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Atopic Disease

Atopic diseases refer to a range of allergic conditions that have a common underlying cause involving IgE.

Our evidence-based analysis on atopic disease features 2 unique references to scientific papers.

Research analysis led by and reviewed by the Examine team.
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Summary of Atopic Disease

Atopic diseases are allergic reactions that have a common underlying cause involving IgE, an immunoglobulin produced by the immune system whose main role[1] is to help repel certain types of parasites. The word “atopy” comes from the Greek meaning “out of place”; people with an atopic disease have an out-of-place immune reaction to certain allergens.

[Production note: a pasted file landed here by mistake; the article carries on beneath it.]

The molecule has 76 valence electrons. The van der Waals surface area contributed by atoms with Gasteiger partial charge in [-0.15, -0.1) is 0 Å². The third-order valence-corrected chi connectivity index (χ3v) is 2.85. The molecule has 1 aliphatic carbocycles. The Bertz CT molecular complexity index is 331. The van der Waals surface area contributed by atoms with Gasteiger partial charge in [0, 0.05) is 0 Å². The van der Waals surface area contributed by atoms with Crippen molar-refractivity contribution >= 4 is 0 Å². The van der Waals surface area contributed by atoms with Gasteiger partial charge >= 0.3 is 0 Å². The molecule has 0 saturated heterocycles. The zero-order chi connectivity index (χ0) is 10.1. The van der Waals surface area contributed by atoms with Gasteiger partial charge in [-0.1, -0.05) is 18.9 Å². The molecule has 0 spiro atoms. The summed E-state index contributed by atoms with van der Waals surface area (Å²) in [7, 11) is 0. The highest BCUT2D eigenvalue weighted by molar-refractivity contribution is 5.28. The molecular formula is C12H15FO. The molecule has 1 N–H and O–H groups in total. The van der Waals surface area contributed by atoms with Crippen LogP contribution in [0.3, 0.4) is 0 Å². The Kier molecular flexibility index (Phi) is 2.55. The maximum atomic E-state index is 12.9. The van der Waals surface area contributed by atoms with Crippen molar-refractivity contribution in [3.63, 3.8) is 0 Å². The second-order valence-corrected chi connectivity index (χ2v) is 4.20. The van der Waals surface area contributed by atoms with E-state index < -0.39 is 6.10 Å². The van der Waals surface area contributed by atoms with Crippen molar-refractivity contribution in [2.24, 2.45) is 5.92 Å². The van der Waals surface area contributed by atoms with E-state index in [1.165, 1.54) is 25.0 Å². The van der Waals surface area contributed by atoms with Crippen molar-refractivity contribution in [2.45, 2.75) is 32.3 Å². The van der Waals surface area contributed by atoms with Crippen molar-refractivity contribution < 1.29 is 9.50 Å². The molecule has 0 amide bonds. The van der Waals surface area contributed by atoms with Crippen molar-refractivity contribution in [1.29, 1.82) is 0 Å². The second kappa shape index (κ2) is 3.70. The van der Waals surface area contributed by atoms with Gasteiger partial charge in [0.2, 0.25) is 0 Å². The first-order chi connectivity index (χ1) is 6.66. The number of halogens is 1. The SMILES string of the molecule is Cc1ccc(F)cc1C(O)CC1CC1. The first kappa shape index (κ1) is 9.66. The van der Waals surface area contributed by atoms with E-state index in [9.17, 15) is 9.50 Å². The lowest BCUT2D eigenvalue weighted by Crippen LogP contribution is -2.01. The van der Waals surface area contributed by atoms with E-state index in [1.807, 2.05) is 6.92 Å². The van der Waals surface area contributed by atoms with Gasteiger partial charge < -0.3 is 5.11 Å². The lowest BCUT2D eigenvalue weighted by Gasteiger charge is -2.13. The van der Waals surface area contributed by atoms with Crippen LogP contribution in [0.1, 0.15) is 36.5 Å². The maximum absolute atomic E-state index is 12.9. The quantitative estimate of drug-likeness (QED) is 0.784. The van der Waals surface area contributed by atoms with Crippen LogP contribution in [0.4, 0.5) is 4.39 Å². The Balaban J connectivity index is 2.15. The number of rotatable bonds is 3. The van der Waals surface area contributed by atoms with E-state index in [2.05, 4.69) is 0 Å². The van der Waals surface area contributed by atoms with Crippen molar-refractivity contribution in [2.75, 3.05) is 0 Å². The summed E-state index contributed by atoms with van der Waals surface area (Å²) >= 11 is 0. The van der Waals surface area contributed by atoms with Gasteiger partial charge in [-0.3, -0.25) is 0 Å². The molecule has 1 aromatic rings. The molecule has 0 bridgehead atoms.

Many atopic diseases occur during childhood, the most common[2] being eczema (also known as atopic dermatitis — skin inflammation often causing dryness, rashes, and itching), allergic rhinitis (inflammation of the nose and throat with symptoms including a runny nose and sneezing), asthma, and food allergies. Genetics can play a role in the chance of a child getting an atopic disease, and since atopic diseases share a common underlying cause, if a child gets one atopic disease, their risk of developing another increases.

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